Monthly Archives: June 2012
(The word of the day is a random word on a random page of the Torre-Bueno Glossary of Entomology)
Thamnophilous, living in thickets or dense shrubbery.
When I see or hear the word shrubbery I can’t help but think of Monty Python.
A quick deviation from caterpillar news (I have so many updates and pictures to share!), to ask you to think of the children.
I’m doing a Crossfit event this Saturday, the whole Crossfit community (gyms all across the US and throughout the world) is participating.
It’s called Crossfit for Hope, and you can sponsor an athlete – all donations go to St. Jude Children’s Hospital. You can do a flat donation or give a certain amount per rep that the athlete completes.
It’s going to be brutal! This is the workout:
Three rounds of (one minute each, as many reps as you can):
75 pound Power snatch
Box jump, 24″ box
75 pound Thruster
Chest to bar Pull-ups
I think the weight might be lowered for women, not sure though – either way, I can do it. But it will be a long 15 minutes.
If you’d like to sponsor me you can click HERE.
You can also participate if you want! Most Crossfit gyms will have this workout be open to the public, as long as you can demonstrate you are capable of the movements. If you are around the UConn area, you can join us at Crossfit Storrs. Even if you cannot do the movements exactly as described (like if you can’t do a chest to bar pull-up), you might be able to modify them, like using a stretch band to assist with pull ups.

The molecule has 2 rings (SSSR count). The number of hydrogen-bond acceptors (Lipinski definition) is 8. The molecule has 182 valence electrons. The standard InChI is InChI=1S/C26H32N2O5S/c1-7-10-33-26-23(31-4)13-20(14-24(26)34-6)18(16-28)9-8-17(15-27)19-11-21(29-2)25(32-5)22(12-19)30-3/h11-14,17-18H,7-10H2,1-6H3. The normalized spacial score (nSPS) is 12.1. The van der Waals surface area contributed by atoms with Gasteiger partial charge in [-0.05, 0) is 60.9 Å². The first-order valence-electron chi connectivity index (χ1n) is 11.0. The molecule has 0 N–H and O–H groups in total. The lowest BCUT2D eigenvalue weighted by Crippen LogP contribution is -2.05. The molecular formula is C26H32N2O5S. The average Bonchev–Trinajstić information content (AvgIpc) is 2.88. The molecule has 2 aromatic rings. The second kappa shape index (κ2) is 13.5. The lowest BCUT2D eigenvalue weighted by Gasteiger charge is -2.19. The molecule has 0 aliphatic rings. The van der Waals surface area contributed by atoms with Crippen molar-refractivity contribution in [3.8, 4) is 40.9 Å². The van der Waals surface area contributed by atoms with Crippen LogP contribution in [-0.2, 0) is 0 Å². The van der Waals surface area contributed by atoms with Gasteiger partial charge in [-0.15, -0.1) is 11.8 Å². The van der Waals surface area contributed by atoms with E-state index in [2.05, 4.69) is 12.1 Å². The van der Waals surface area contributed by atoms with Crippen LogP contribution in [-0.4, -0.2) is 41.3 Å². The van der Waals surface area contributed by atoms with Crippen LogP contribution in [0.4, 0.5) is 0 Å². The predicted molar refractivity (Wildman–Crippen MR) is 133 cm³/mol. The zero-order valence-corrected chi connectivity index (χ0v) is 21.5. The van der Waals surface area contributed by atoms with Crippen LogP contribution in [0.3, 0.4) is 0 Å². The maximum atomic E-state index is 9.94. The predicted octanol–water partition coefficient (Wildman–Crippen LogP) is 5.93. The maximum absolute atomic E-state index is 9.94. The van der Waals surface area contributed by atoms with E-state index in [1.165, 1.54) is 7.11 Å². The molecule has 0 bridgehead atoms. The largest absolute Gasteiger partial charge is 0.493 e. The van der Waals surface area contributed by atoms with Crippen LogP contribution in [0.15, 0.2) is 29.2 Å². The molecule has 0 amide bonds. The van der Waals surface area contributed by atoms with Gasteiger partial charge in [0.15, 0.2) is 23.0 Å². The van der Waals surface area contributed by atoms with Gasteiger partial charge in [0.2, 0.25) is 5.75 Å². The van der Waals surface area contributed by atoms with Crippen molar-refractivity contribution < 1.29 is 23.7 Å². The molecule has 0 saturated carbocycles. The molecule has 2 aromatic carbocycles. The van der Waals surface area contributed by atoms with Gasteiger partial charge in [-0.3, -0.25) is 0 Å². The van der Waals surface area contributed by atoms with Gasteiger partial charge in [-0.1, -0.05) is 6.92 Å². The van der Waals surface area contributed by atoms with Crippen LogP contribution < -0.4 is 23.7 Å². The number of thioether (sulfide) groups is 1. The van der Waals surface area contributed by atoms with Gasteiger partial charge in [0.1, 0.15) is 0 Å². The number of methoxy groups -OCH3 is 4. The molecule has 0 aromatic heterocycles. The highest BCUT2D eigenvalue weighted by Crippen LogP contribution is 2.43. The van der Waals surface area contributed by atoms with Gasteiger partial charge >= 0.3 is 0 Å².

Now, back to your regularly scheduled lepidopterous entertainment.
Had my first night of black-lighting with the mercury vapor light – pretty decent turn out. I got six species of Acronictines, but they were all males. I’m really hoping for some females in order to get eggs!
My friend and I also encountered some other interesting creatures. That is bound to happen when you set up a light and sheet at night.
Here is the set up: The base is a projector screen (looks to be about 1970s, cost $5 at a garage sale), covered by a sheet. We hung the mercury vapor light from a branch to hold it away from the sheet (my advisor has many sheets with holes burned into them).
Some of the earliest visitors were the luna moths (Actias luna). These were both males – I could tell based on the antennae, and small size of their abdomens.
This giant water bug (Lethocerus americanus) sounded like a small helicopter coming toward the sheet – and then it hit me on the back of the head! It was a feisty one.
The water bug made a friend at the sheet – an equally as large hydrophilid, a water beetle. Luckily hydrophilids are scavengers, so they do not have the same terrifying beak as the water bug. They are so smooth you can hardly pick them up.
A very pretty moth – the hog sphinx, (Darapsa myron).
I am excited for future black-lighting endeavors this summer.